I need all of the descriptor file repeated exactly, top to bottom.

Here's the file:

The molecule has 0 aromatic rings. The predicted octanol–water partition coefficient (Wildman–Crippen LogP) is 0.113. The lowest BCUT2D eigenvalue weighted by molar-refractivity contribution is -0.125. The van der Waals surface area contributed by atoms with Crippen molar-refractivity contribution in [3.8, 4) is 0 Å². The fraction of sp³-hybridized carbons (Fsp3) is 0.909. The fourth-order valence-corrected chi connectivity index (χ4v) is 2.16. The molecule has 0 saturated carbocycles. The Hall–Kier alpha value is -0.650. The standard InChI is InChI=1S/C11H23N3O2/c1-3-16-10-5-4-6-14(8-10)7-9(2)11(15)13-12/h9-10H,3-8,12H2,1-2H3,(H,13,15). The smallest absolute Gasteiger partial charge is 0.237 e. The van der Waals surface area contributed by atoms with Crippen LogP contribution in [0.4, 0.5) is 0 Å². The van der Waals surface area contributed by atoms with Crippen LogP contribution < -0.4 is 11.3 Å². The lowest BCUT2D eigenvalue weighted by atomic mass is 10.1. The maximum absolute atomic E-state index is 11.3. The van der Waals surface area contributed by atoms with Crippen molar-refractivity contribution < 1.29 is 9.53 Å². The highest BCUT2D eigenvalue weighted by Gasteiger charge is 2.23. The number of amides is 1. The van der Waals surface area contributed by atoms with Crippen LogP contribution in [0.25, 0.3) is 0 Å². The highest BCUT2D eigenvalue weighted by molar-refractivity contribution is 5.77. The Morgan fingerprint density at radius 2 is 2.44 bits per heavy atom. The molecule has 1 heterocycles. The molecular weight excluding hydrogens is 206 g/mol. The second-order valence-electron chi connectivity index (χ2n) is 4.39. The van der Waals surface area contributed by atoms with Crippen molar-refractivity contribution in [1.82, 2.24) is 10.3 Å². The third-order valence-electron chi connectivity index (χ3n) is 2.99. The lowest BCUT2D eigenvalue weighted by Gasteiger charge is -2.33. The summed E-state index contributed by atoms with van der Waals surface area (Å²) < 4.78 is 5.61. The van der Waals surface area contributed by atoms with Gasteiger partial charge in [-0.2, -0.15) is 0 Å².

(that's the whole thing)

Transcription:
The molecule has 0 aromatic rings. The predicted octanol–water partition coefficient (Wildman–Crippen LogP) is 0.113. The lowest BCUT2D eigenvalue weighted by molar-refractivity contribution is -0.125. The van der Waals surface area contributed by atoms with Crippen molar-refractivity contribution in [3.8, 4) is 0 Å². The fraction of sp³-hybridized carbons (Fsp3) is 0.909. The fourth-order valence-corrected chi connectivity index (χ4v) is 2.16. The molecule has 0 saturated carbocycles. The Hall–Kier alpha value is -0.650. The standard InChI is InChI=1S/C11H23N3O2/c1-3-16-10-5-4-6-14(8-10)7-9(2)11(15)13-12/h9-10H,3-8,12H2,1-2H3,(H,13,15). The smallest absolute Gasteiger partial charge is 0.237 e. The van der Waals surface area contributed by atoms with Crippen LogP contribution in [0.4, 0.5) is 0 Å². The van der Waals surface area contributed by atoms with Crippen LogP contribution < -0.4 is 11.3 Å². The lowest BCUT2D eigenvalue weighted by atomic mass is 10.1. The maximum absolute atomic E-state index is 11.3. The van der Waals surface area contributed by atoms with Crippen molar-refractivity contribution < 1.29 is 9.53 Å². The highest BCUT2D eigenvalue weighted by Gasteiger charge is 2.23. The number of amides is 1. The van der Waals surface area contributed by atoms with Crippen LogP contribution in [0.25, 0.3) is 0 Å². The highest BCUT2D eigenvalue weighted by molar-refractivity contribution is 5.77. The Morgan fingerprint density at radius 2 is 2.44 bits per heavy atom. The molecule has 1 heterocycles. The molecular weight excluding hydrogens is 206 g/mol. The second-order valence-electron chi connectivity index (χ2n) is 4.39. The van der Waals surface area contributed by atoms with Crippen molar-refractivity contribution in [1.82, 2.24) is 10.3 Å². The third-order valence-electron chi connectivity index (χ3n) is 2.99. The lowest BCUT2D eigenvalue weighted by Gasteiger charge is -2.33. The summed E-state index contributed by atoms with van der Waals surface area (Å²) < 4.78 is 5.61. The van der Waals surface area contributed by atoms with Gasteiger partial charge in [-0.2, -0.15) is 0 Å².